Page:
Self-Help Techniques for Generalized Anxiety Disorder

When people constantly feel anxious and stressed, their bodies respond in physical ways such as shutting down, stomach aches, and headaches. Many people who struggle with generalized anxiety disorder feel fatigued from constantly worrying. Self-help techniques can’t replace professional help, but they can reduce feelings of anxiety and add to an overall positive way of coping with this disorder.

Learn About the Disorder

Anyone who suffers from a mental health disorder such as generalized anxiety disorder should arm herself with knowledge about the disorder. Learn about the symptoms of the disorder, treatment options, and self-help techniques. Look through websites, read articles, and pick up some books on the topic. The more a person knows about his disorder, the more empowered he’ll feel.

Accept Lack of Control to Reduce Anxiety

There are things in life that aren’t controllable, and many times people who suffer from generalized anxiety disorder worry about things that are out of their control. When a person stops focusing on things that he can’t change and turns his energy to things under his control, he’ll reduce his anxiety.

For example, a parent who worries that her teen daughter could get pregnant can’t really control whether or not it actually happens. If a teenager wants to have sex, she’ll probably find a way to do it. However, the parent can discuss sex with her teen, teach her about birth control options, and encourage her to wait until she’s in love, older, and ready for that step.

Allow Some Time for Worrying

This might seem counterintuitive, but it’s not. Allowing a period of worry each day will help to limit worry and allow the person to concentrate on other things during the day. If someone with this disorder knows that she can stress and worry for twenty minutes in the evening, she might be able to focus better at work and when she’s with friends. Don’t go overboard with this concept. Limit the worry period to about twenty minutes each day. Use a journal to get the stresses down on paper and then put them away for the rest of the night. Near the end of the twenty minutes look over the list of worries, and put circles around the ones that are controllable. Take steps to deal with those issues.

Exercise, Eating Healthfully, and Getting Regular Sleep Reduces Anxiety Symptoms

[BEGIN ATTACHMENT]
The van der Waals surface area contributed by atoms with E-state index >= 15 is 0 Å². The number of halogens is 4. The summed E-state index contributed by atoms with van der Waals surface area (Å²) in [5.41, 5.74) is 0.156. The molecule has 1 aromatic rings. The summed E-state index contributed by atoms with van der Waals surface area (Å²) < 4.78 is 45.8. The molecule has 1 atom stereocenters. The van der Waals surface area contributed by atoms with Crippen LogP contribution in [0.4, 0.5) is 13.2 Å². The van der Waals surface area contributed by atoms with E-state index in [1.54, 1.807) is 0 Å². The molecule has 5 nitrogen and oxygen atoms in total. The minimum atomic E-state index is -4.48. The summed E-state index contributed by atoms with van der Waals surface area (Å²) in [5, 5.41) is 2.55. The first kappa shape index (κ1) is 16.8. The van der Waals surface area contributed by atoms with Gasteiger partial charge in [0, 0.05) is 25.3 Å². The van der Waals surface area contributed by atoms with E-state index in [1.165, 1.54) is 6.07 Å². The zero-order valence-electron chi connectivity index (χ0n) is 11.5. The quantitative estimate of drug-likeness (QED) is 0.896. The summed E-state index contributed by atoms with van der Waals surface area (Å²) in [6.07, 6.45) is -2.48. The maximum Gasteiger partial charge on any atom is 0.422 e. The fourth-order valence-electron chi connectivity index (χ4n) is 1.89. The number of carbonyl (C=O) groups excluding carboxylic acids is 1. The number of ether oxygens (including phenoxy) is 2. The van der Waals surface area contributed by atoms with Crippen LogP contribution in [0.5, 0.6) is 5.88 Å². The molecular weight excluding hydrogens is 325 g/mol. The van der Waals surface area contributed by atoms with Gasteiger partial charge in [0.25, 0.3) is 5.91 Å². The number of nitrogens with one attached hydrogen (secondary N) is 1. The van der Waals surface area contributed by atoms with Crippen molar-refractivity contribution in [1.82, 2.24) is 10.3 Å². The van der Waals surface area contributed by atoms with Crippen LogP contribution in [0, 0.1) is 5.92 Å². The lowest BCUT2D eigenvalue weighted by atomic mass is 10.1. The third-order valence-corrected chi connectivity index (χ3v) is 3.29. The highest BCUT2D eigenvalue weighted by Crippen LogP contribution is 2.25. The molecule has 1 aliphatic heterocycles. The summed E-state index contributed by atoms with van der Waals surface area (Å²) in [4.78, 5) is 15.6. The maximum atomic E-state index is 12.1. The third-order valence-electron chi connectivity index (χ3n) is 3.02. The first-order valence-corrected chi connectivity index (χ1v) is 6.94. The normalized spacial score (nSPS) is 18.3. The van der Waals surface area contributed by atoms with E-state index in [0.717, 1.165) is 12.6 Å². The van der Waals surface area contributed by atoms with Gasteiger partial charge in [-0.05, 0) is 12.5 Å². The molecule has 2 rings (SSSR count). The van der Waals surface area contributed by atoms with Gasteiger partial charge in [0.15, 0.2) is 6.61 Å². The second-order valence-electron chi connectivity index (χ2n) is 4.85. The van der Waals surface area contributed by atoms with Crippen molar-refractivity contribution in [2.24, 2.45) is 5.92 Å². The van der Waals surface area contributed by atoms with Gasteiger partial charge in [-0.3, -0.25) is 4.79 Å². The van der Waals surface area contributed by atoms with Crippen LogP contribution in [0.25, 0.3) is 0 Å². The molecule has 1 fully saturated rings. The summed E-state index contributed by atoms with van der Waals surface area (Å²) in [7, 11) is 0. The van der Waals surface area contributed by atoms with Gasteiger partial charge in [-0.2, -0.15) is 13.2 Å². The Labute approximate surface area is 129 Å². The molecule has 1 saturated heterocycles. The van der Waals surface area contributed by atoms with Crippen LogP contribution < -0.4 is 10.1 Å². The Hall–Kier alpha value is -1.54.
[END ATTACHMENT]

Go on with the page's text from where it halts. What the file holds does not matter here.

People who don’t suffer from an anxiety disorder should try to exercise regularly, eat healthfully and get eight hours of sleep each night, but people who suffer from generalized anxiety disorder need to make these things a top priority. People with this disorder already put physical strain on their bodies, so they need to replenish their energy in order to concentrate at work and not feel irritable.

Fit in at least twenty minutes of exercise each day. Some people complain that they don’t have the time for exercise, and it’s just another thing to worry about, but anyone who’s serious about decreasing stress should fit it in. Some ideas include taking a walk during lunch, stashing a pair of weights under one’s desk and using them in between meetings, and doing yoga in the evening. People can break it down into two ten minute increments if they’re really hurting for time.

Practice and Implement Relaxation Techniques to Cope with Stress

People with anxiety disorders have a lot to gain from adding this to their daily routine. First, make a list of ten things that help to prevent stress. Here are fifteen examples:

  • Taking a bubble bath
  • Making a home-cooked meal
  • Eating brunch with a friend
  • Talking to a sibling on the phone
  • Reading a good book
  • Getting a massage
  • Yoga
  • Running
  • Jumping on a trampoline
  • Getting a manicure
  • Golfing
  • Watching college football
  • Dancing
  • Laughing out loud
  • Taking a vacation

Each person should stick her list somewhere she’ll see it regularly and do at least one of the things from her list every day. Once someone is working on preventing anxiety, she also needs to learn relaxation techniques such as meditation or visualization to implement when feeling stressed.

To practice visualization someone simply closes his eyes and thinks about a place he feels safe and happy. For instance, someone might choose the beach. Visualization uses all the senses, so that person would try to smell the salt in the air, feel the sand beneath his toes, see the beautiful colors of the ocean, and hear the waves crashing.

Self-help techniques such as learning about anxiety, accepting lack of control, practicing healthy habits, and using relaxation techniques are a positive addition to professional treatment.